Or your blood sugar could go low causing you to pass out and yes, die. It’s scary to watch someone you love shaking and lightheaded while staring into space as you force juice and candy down them to keep them alert. Because if they pass out, you have to give them this big nasty shot in the thigh and rush them to the ER, praying you got them there in time.

Why am I explaining all of this? Because today is World Diabetes Day. Yes, that is such a thing. And I’m thankful that I’m able to give a little bit of Diabetes Awareness to my readers.

The next time you see someone shaking, looking pale, acting funny, staring into space or slurring their words. Maybe even looking for food or juice. Don’t assume they may be drunk or on drugs, because the symptoms can actually mimic each other. Ask them if they’re okay, and if there is anything you can do to help them. Blood sugar can drop suddenly with no explanation for some diabetics and many (like my son) don’t feel the symptoms until it’s too late. You could save their life.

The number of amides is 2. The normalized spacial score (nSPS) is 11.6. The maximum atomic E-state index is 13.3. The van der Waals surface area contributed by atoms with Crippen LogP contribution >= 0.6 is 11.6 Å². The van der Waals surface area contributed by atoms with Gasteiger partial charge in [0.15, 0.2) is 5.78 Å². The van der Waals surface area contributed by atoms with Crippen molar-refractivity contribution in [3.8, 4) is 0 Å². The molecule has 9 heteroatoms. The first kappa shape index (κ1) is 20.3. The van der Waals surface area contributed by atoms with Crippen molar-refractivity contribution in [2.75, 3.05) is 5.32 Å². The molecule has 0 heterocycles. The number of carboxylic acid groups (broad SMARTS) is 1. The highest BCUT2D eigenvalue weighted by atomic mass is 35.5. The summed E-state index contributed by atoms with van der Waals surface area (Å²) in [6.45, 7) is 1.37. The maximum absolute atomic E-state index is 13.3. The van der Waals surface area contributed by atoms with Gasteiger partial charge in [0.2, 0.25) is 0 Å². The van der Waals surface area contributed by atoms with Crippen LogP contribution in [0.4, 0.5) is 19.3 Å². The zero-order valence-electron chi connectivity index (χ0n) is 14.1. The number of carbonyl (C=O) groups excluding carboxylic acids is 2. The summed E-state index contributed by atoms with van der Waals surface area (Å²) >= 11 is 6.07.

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About Natalie Ann

Natalie Ann lives in Upstate NY with her husband, son, and French Bulldog.  She has always had a love for books, especially happily ever after. She writes contemporary romance with a dash of humor focusing on real life (but fictional) situations and storylines. She’s inspired by the crazy, ridiculous, touching, and emotional family dynamics that most people go through. Her series are based right in her home state or cities she has visited.